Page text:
The first test was the test match # 2000, and Dhoni, winning the toss, put England in. Bad move to start with. Initial success came as Cook fell for 12 when England had made 19, and Strauss for 22 when the score was 62. Then the South African imports, Jonathan Trott and Kevin Pieterson got together and added 98 between them before Trott fell for 70 workmanlike runs. His name is Trott, but he made his runs in a saunter always. Bell (45) added another 110 runs with the in-form KP. Thereafter, another import, this one from Ireland (Eoin Morgan) lasted only 3 balls and didn’t bother the scorers, and with England score 270/5, India could hope to make a comeback in the match. But wicketkeeper Matt Prior and Pieterson added 120 brisk runs and snatched the game away from India. England declared at 474/8 and KP was unbeaten on 200.
Zaheer Khan picked 5 for a 106, but just when he was bowling well, got injured and was ruled out of the remaining tour. The Indian openers, Abhinav Mukund and Gautam Gambhir put on 63, but both were back in the hut by the time the score had reached 77, and it fell on the senior pros Dravid and Tendulkar to salvage the situation. They added 81, but that was not enough. Thereafter, it was a mere procession to the pavilion with only the captain and the ex-captain showing any resistance. Dravid finally got himself on the Lord’s honours board with an unbeaten 103 and Dhoni made a patient 28 off 102 balls, and added 57 with Dravid, but as India were wrapped up for 286, even saving the match was going to require a gargantuan effort. Yet the bowlers hadn’t lost heart. They made the new ball talk, and reduced England to 62 for 5, and then 107 for 6. But the first innings villain Prior was not done with tormenting the Indians. He scored an unbeaten 103, and along with Stuart Broad, (74 off 90 balls) added 162 and put India completely out of the game.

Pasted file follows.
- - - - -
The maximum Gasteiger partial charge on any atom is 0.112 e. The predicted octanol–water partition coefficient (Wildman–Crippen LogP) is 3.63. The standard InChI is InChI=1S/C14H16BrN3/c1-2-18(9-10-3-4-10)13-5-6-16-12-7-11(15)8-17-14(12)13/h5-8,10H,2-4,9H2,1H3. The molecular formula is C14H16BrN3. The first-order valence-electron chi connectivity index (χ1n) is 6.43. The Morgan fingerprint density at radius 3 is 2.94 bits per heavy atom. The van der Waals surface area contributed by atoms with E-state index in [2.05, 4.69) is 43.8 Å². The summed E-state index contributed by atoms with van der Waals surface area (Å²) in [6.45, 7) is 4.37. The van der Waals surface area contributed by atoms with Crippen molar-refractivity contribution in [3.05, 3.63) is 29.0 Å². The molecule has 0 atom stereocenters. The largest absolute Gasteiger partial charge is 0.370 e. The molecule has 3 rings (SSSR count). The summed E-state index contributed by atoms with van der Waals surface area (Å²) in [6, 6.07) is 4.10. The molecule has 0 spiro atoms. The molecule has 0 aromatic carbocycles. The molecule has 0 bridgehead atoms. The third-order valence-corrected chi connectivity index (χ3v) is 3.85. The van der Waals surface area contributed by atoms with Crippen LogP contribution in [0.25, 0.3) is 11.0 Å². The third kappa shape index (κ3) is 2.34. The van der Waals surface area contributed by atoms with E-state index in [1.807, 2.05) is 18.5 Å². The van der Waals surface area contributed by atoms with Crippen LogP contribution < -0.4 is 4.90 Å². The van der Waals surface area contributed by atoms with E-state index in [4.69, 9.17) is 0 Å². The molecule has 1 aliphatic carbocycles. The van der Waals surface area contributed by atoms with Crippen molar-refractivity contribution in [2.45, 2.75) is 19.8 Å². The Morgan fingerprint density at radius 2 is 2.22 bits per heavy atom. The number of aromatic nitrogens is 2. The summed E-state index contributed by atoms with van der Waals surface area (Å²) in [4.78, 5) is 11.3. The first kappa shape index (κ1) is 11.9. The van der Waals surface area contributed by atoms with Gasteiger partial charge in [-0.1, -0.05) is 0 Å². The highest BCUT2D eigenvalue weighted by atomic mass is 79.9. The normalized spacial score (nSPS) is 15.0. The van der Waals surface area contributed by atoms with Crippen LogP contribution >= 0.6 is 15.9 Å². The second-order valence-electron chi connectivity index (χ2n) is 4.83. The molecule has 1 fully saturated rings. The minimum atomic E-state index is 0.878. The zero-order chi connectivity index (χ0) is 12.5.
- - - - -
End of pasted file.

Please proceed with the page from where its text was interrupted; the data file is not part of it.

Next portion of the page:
Indian second innings was a sad story. All their batsmen got starts, but only Laxman (56) and Raina (78) could convert. India all out 261, but they played 96 overs for that. Anderson (5/65) and Broad (3/57) destroyed the Indian innings, and led England to a handsome 196 run victory, to draw the first blood in the series.
In the second test, Dhoni again won the toss and put England in. Yuvraj Singh had come in for Gambhir. But this time around, the bowlers proved him right. Ishant Sharma, Pravin Kumar, and Shantakumaran Shreesanth all claimed 3 wickets apiece and bundled England out for 221. Stuart Broad (64) top scored for England. India opened with Dravid and Mukund, and Mukund was out without scoring. Dravid and Laxman then added 93 stoic runs and Laxman fell making 54. Tendulkar failed so did Raina and Yuvraj combined with Dravid to add 128. Yuvraj made 62 and after he fell, the remaining 5 Indian wickets could add only 21 runs. Dravid was out 9th, making 117, his second century of the series. Broad claimed a six- for and India secured a lead of 57 runs. In the England second innings, Ishant Sharma removed Cook cheaply, and then came Ian Bell. He held the England Innings together with a masterly 159.